DNP studentCollege Redesigns DNP Curriculum to Meet Changing Student and Health Care Needs

“Manageable for the working professional.”

These are the words any aspiring graduate student wants to hear when thinking about pursuing that next step. Most graduate students in nursing are working professionals often juggling other responsibilities in their home life as well. Tackling graduate school can often be a balancing act.

To respond to the needs of aspiring students as well as to better align UF’s Doctor of Nursing Practice (DNP) program with comparative programs across the country, college faculty and administrators have been hard at work to “right-size” the DNP curriculum. The new curriculum will debut this fall.

“We carefully examined all of the courses and how they could be streamlined into less credit hours,” said Susan Schaffer, PhD, ARNP, DNP Program Director and Clinical Associate Professor. “We surveyed programs across the country and compared credit hours, courseloads and other factors. We also studied new national standards for DNP program.”

The full-time BSN to DNP program was reduced almost 20 credit hours and is now 76 credits. Although it still spans 8 semesters, the courseload per semester averages about 9-10 credits which is more manageable for students. The curriculum was consolidated to focus on the essentials and provide a clear path for development for the DNP capstone project.

The capstone project is now started in the second semester and broken up over 3 subsequent semesters. This will lead to a much improved product to enhance quality outcomes, Schaffer said.

Residency hours have been spread up across the curriculum and are more flexible as well. They are now focused on leadership competencies but will still include a sufficient number of hours for certification.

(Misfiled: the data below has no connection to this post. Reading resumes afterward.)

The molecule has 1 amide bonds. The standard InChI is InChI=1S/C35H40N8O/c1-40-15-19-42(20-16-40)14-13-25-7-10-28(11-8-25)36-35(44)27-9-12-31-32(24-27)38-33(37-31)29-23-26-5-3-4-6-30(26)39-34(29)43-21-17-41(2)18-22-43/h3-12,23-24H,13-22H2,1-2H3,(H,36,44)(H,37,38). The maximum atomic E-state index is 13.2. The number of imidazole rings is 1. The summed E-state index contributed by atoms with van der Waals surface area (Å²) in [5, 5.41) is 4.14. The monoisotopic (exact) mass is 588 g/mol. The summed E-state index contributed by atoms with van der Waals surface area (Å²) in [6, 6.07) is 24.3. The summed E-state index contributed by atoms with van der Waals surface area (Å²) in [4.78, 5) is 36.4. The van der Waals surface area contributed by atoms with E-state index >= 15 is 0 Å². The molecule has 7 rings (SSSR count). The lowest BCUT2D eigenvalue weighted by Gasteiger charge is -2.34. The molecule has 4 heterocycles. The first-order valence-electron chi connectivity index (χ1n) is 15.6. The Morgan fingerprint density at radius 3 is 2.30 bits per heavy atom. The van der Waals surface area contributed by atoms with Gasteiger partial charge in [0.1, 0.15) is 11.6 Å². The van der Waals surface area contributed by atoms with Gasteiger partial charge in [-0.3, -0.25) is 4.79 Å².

The new curriculum will be offered across five clinical tracks: adult-gerontology acute care, family nurse practitioner, pediatric acute care, pediatric primary care and psychiatric/mental health. The new changes also include eliminating the “stop-out” option which had allowed students to stop mid-program and opt to receive a master’s degree.

“This new curriculum will have a stronger focus on leadership which allows our graduates to fill a better need in the health care system,” Schaffer said. “UF has always been a leader in nursing education and we know that the DNP is the degree of the future for advanced nursing practice.”

The postmaster’s DNP curriculum was also streamlined to 35 credits and can be completed in 5 semesters or 1 ½ years.  This change shortened the program by at least a year.

Courses in both programs are completely online, and an instructional designer has been working with faculty to give these courses an innovative look and feel that are user-friendly. Clinical placements are accommodated at the student’s home area, and students only have to visit the UF campus once or twice during the program. For more information on the program, visit http://admissions.nursing.ufl.edu or call 352-273-6400.

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